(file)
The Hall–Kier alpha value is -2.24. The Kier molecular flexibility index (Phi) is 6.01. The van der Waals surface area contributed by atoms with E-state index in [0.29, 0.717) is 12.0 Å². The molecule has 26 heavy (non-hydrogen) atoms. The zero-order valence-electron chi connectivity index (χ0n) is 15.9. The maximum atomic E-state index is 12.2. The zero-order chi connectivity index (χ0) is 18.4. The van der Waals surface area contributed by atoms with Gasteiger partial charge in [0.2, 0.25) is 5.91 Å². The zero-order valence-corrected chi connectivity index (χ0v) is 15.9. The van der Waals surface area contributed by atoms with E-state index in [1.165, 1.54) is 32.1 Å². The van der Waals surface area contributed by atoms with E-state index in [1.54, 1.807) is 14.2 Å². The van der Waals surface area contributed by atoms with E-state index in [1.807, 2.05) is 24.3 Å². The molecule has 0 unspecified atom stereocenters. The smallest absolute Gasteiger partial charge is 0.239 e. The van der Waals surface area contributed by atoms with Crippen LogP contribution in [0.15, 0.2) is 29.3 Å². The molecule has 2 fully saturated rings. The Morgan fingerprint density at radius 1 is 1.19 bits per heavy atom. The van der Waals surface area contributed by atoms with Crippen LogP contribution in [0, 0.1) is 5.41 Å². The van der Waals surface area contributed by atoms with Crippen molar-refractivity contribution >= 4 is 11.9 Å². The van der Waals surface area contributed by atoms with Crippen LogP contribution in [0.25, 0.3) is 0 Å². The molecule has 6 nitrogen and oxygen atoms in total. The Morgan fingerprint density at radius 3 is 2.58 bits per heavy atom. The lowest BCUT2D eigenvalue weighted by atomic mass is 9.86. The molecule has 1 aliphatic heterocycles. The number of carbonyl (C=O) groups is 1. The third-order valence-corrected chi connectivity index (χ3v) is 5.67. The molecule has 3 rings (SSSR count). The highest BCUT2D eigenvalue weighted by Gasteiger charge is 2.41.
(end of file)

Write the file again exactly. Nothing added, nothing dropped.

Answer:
The Hall–Kier alpha value is -2.24. The Kier molecular flexibility index (Phi) is 6.01. The van der Waals surface area contributed by atoms with E-state index in [0.29, 0.717) is 12.0 Å². The molecule has 26 heavy (non-hydrogen) atoms. The zero-order valence-electron chi connectivity index (χ0n) is 15.9. The maximum atomic E-state index is 12.2. The zero-order chi connectivity index (χ0) is 18.4. The van der Waals surface area contributed by atoms with Gasteiger partial charge in [0.2, 0.25) is 5.91 Å². The zero-order valence-corrected chi connectivity index (χ0v) is 15.9. The van der Waals surface area contributed by atoms with E-state index in [1.165, 1.54) is 32.1 Å². The van der Waals surface area contributed by atoms with E-state index in [1.54, 1.807) is 14.2 Å². The van der Waals surface area contributed by atoms with E-state index in [1.807, 2.05) is 24.3 Å². The molecule has 0 unspecified atom stereocenters. The smallest absolute Gasteiger partial charge is 0.239 e. The van der Waals surface area contributed by atoms with Crippen LogP contribution in [0.15, 0.2) is 29.3 Å². The molecule has 2 fully saturated rings. The Morgan fingerprint density at radius 1 is 1.19 bits per heavy atom. The van der Waals surface area contributed by atoms with Crippen LogP contribution in [0, 0.1) is 5.41 Å². The van der Waals surface area contributed by atoms with Crippen molar-refractivity contribution >= 4 is 11.9 Å². The van der Waals surface area contributed by atoms with Crippen LogP contribution in [0.25, 0.3) is 0 Å². The molecule has 6 nitrogen and oxygen atoms in total. The Morgan fingerprint density at radius 3 is 2.58 bits per heavy atom. The lowest BCUT2D eigenvalue weighted by atomic mass is 9.86. The molecule has 1 aliphatic heterocycles. The number of carbonyl (C=O) groups is 1. The third-order valence-corrected chi connectivity index (χ3v) is 5.67. The molecule has 3 rings (SSSR count). The highest BCUT2D eigenvalue weighted by Gasteiger charge is 2.41.